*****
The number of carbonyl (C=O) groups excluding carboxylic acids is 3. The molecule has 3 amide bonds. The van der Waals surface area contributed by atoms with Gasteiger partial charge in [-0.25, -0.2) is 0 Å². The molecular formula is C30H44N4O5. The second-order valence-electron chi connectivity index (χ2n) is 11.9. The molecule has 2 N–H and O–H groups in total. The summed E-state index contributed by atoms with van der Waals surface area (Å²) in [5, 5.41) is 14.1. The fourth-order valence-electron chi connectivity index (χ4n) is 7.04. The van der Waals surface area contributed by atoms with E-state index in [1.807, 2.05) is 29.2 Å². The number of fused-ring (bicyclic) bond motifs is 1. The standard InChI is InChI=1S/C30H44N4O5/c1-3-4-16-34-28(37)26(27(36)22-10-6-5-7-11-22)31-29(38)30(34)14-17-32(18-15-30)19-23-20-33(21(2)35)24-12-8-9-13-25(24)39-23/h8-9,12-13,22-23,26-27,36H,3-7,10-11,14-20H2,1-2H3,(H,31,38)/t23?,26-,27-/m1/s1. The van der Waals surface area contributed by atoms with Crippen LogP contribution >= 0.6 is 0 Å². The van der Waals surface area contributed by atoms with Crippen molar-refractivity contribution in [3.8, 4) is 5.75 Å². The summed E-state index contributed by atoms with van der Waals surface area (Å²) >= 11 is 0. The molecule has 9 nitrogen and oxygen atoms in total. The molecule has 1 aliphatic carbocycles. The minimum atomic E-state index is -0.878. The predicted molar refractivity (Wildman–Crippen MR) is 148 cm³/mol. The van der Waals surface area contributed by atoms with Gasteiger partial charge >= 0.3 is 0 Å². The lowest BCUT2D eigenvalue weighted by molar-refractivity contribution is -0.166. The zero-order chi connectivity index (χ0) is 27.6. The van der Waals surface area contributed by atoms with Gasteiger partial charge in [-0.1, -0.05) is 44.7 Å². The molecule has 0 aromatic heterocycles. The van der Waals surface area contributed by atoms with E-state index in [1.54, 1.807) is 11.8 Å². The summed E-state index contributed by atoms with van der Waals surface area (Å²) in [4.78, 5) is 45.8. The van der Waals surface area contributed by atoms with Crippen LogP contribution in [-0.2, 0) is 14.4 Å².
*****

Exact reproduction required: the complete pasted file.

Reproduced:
The number of carbonyl (C=O) groups excluding carboxylic acids is 3. The molecule has 3 amide bonds. The van der Waals surface area contributed by atoms with Gasteiger partial charge in [-0.25, -0.2) is 0 Å². The molecular formula is C30H44N4O5. The second-order valence-electron chi connectivity index (χ2n) is 11.9. The molecule has 2 N–H and O–H groups in total. The summed E-state index contributed by atoms with van der Waals surface area (Å²) in [5, 5.41) is 14.1. The fourth-order valence-electron chi connectivity index (χ4n) is 7.04. The van der Waals surface area contributed by atoms with E-state index in [1.807, 2.05) is 29.2 Å². The number of fused-ring (bicyclic) bond motifs is 1. The standard InChI is InChI=1S/C30H44N4O5/c1-3-4-16-34-28(37)26(27(36)22-10-6-5-7-11-22)31-29(38)30(34)14-17-32(18-15-30)19-23-20-33(21(2)35)24-12-8-9-13-25(24)39-23/h8-9,12-13,22-23,26-27,36H,3-7,10-11,14-20H2,1-2H3,(H,31,38)/t23?,26-,27-/m1/s1. The van der Waals surface area contributed by atoms with Crippen LogP contribution >= 0.6 is 0 Å². The van der Waals surface area contributed by atoms with Crippen molar-refractivity contribution in [3.8, 4) is 5.75 Å². The summed E-state index contributed by atoms with van der Waals surface area (Å²) >= 11 is 0. The molecule has 9 nitrogen and oxygen atoms in total. The molecule has 1 aliphatic carbocycles. The minimum atomic E-state index is -0.878. The predicted molar refractivity (Wildman–Crippen MR) is 148 cm³/mol. The van der Waals surface area contributed by atoms with Gasteiger partial charge >= 0.3 is 0 Å². The lowest BCUT2D eigenvalue weighted by molar-refractivity contribution is -0.166. The zero-order chi connectivity index (χ0) is 27.6. The van der Waals surface area contributed by atoms with Gasteiger partial charge in [-0.1, -0.05) is 44.7 Å². The molecule has 0 aromatic heterocycles. The van der Waals surface area contributed by atoms with E-state index in [1.54, 1.807) is 11.8 Å². The summed E-state index contributed by atoms with van der Waals surface area (Å²) in [4.78, 5) is 45.8. The van der Waals surface area contributed by atoms with Crippen LogP contribution in [-0.2, 0) is 14.4 Å².